Date of Award
Doctor of Philosophy (PhD)
Frank P. Day
Atmospheric carbon dioxide levels are increasing and predicted to double this century. The implications of this rise on vegetation structure and function are not well understood. Measurement of root growth response to elevated atmospheric carbon dioxide is critical to understanding soil carbon input. I investigated the effects of elevated carbon dioxide on fine root growth and decomposition using open top chambers with both ambient and elevated (700 PPM) CO2 treatments in an oak-palmetto scrub ecosystem at Kennedy Space Center, Florida. Minirhizotron tubes were installed in each elevated and control chamber to allow observation of roots. Each tube was sampled for root length density (mm cm−2) every three months. Carbon dioxide enrichment of the chambers began May 15, 1996. By December 1998 root length density (RLD) increased to 19.1 mm cm−2 for the control chambers and 37.7 mm cm−2 for the enriched chambers in the top 101-cm of soil. Root distribution was unchanged under elevated carbon dioxide. Fine root production increased with elevated carbon dioxide and mortality was unaffected over 33 months. Root length elongation increased significantly over a one-month period in June 1997. I also measured the effects of elevated carbon dioxide on the decomposition rates of roots grown in ambient and elevated carbon dioxide. Fine root decomposition rates were obtained from root litterbags incubated from December 1996 to December 1998 and showed no significant treatment effect. Initial percent mass loss varied from 10.3% to 13.5% after three months; 55.5% to 38.3% of original mass had been lost after 828 days. A period of nitrogen immobilization occurred in both fine roots and rhizomes in the elevated CO2 treatment, which is potentially a mechanism for nitrogen conservation for this system in an elevated CO2 world. Significant fine root length-mass relationships were applied to minirhizotron measurements and a 180% increases in root biomass was calculated at the end of the study. The increased rates of fine root growth coupled with no change in decomposition rate suggest a potential increased rate of carbon input into the soil.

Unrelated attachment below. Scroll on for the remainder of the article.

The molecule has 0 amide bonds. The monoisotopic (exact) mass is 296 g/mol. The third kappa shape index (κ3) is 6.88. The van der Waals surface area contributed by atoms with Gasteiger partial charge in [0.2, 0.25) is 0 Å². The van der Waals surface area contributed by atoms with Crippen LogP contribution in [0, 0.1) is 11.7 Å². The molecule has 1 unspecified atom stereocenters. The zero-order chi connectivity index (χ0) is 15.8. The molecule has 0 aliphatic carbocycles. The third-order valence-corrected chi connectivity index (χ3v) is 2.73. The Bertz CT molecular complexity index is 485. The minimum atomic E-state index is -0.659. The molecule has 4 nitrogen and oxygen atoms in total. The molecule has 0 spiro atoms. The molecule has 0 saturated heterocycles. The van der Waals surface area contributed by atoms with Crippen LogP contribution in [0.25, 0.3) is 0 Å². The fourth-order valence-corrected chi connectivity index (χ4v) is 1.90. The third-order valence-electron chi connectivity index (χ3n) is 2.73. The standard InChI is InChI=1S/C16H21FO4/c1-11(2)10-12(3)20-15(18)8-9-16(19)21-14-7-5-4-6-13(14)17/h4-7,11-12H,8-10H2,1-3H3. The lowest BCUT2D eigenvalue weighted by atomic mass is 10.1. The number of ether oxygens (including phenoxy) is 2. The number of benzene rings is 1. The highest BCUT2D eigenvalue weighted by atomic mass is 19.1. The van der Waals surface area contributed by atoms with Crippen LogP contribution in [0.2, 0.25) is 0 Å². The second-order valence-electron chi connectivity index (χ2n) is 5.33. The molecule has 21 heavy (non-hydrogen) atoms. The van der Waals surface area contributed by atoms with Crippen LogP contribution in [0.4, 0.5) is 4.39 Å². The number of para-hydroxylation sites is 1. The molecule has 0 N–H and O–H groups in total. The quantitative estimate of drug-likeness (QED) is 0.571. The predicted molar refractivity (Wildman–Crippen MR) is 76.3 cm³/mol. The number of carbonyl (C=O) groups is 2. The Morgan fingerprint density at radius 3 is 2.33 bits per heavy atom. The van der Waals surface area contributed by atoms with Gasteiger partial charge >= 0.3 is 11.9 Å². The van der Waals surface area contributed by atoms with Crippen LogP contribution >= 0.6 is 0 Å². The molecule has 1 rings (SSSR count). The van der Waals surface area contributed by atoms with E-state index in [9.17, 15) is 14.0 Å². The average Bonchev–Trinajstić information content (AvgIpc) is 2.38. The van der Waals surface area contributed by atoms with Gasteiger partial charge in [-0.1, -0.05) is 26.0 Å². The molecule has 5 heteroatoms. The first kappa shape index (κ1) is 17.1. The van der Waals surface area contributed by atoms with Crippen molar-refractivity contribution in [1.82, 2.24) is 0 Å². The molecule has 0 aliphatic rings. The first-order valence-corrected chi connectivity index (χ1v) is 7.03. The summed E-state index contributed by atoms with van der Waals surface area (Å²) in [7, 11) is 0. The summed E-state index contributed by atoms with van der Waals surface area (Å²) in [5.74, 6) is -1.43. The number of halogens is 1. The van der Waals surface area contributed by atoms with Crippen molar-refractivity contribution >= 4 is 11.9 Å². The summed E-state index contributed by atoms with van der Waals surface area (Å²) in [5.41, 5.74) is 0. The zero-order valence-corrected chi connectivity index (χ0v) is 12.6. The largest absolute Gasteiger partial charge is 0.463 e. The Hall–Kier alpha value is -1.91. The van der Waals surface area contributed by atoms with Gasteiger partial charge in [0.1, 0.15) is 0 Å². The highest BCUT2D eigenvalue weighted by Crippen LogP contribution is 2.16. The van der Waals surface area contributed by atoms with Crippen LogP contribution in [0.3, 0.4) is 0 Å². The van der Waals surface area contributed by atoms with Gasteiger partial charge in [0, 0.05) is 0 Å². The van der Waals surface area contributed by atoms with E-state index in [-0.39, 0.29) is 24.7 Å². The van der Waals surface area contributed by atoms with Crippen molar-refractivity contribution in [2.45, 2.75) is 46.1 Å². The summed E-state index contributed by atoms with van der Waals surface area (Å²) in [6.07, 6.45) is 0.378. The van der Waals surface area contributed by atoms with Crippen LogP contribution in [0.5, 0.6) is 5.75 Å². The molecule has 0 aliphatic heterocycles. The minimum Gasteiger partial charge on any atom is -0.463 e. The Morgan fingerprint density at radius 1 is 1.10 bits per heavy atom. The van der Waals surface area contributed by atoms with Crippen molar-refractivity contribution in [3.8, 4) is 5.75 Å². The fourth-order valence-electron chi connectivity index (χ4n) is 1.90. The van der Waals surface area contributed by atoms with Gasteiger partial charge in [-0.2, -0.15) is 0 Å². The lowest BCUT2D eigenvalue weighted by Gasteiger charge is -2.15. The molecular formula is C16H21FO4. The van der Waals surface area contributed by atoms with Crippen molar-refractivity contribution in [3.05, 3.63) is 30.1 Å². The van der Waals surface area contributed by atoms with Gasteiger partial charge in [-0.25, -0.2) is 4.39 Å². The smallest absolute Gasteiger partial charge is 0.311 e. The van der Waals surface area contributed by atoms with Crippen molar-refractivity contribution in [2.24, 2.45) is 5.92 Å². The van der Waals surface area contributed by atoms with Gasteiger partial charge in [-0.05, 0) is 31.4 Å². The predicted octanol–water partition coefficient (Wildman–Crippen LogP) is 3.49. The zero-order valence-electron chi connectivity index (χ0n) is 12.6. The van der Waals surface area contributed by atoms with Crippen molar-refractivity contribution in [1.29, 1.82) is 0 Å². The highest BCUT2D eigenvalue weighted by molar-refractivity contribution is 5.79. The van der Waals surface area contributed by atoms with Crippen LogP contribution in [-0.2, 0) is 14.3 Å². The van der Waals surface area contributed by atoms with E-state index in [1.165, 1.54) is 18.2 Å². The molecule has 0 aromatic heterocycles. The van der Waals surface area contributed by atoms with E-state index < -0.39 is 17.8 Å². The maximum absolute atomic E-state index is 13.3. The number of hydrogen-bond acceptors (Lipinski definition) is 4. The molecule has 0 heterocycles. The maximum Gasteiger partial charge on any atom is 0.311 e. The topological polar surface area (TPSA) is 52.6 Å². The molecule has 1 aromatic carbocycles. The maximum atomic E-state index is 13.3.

DiLustro, John J..
"Effects of Elevated Atmospheric CO2 on Root Growth, Turnover and Decomposition in a Scrub Oak Ecosystem"
(2000). Doctor of Philosophy (PhD), dissertation, Biological Sciences, Old Dominion University, DOI: 10.25777/gn09-7w27